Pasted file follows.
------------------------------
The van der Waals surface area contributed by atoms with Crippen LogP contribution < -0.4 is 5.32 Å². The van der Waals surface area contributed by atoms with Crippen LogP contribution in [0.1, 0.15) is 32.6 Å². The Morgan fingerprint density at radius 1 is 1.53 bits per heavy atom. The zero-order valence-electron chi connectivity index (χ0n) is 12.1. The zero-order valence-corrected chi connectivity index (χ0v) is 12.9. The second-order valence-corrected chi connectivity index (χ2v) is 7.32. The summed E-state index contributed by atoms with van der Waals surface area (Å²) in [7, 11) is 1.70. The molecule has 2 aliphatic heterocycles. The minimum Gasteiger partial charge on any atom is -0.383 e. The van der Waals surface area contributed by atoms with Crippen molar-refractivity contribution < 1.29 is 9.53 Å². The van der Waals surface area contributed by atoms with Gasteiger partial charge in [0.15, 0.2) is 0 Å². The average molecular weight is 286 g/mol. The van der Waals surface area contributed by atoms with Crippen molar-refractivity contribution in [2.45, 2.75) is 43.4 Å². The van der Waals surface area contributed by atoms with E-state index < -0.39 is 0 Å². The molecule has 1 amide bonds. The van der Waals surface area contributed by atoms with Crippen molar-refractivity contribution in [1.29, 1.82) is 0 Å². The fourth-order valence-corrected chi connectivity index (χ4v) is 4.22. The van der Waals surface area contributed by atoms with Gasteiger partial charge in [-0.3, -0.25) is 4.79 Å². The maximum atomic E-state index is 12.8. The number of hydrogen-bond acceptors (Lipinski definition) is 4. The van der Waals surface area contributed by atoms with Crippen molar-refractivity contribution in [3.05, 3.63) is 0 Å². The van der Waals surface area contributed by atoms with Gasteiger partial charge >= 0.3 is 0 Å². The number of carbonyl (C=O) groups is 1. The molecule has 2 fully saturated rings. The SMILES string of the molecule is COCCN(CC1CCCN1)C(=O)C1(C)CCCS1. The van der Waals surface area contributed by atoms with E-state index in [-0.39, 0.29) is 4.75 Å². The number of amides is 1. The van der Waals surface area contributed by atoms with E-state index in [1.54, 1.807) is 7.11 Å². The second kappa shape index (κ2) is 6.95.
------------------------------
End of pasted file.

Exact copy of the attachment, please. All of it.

The van der Waals surface area contributed by atoms with Crippen LogP contribution < -0.4 is 5.32 Å². The van der Waals surface area contributed by atoms with Crippen LogP contribution in [0.1, 0.15) is 32.6 Å². The Morgan fingerprint density at radius 1 is 1.53 bits per heavy atom. The zero-order valence-electron chi connectivity index (χ0n) is 12.1. The zero-order valence-corrected chi connectivity index (χ0v) is 12.9. The second-order valence-corrected chi connectivity index (χ2v) is 7.32. The summed E-state index contributed by atoms with van der Waals surface area (Å²) in [7, 11) is 1.70. The molecule has 2 aliphatic heterocycles. The minimum Gasteiger partial charge on any atom is -0.383 e. The van der Waals surface area contributed by atoms with Crippen molar-refractivity contribution < 1.29 is 9.53 Å². The van der Waals surface area contributed by atoms with Gasteiger partial charge in [0.15, 0.2) is 0 Å². The average molecular weight is 286 g/mol. The van der Waals surface area contributed by atoms with Crippen molar-refractivity contribution in [2.45, 2.75) is 43.4 Å². The van der Waals surface area contributed by atoms with E-state index < -0.39 is 0 Å². The molecule has 1 amide bonds. The van der Waals surface area contributed by atoms with Crippen molar-refractivity contribution in [1.29, 1.82) is 0 Å². The fourth-order valence-corrected chi connectivity index (χ4v) is 4.22. The van der Waals surface area contributed by atoms with Gasteiger partial charge in [-0.3, -0.25) is 4.79 Å². The maximum atomic E-state index is 12.8. The number of hydrogen-bond acceptors (Lipinski definition) is 4. The van der Waals surface area contributed by atoms with Crippen molar-refractivity contribution in [3.05, 3.63) is 0 Å². The van der Waals surface area contributed by atoms with Gasteiger partial charge >= 0.3 is 0 Å². The number of carbonyl (C=O) groups is 1. The molecule has 2 fully saturated rings. The SMILES string of the molecule is COCCN(CC1CCCN1)C(=O)C1(C)CCCS1. The van der Waals surface area contributed by atoms with E-state index in [-0.39, 0.29) is 4.75 Å². The number of amides is 1. The van der Waals surface area contributed by atoms with E-state index in [1.54, 1.807) is 7.11 Å². The second kappa shape index (κ2) is 6.95.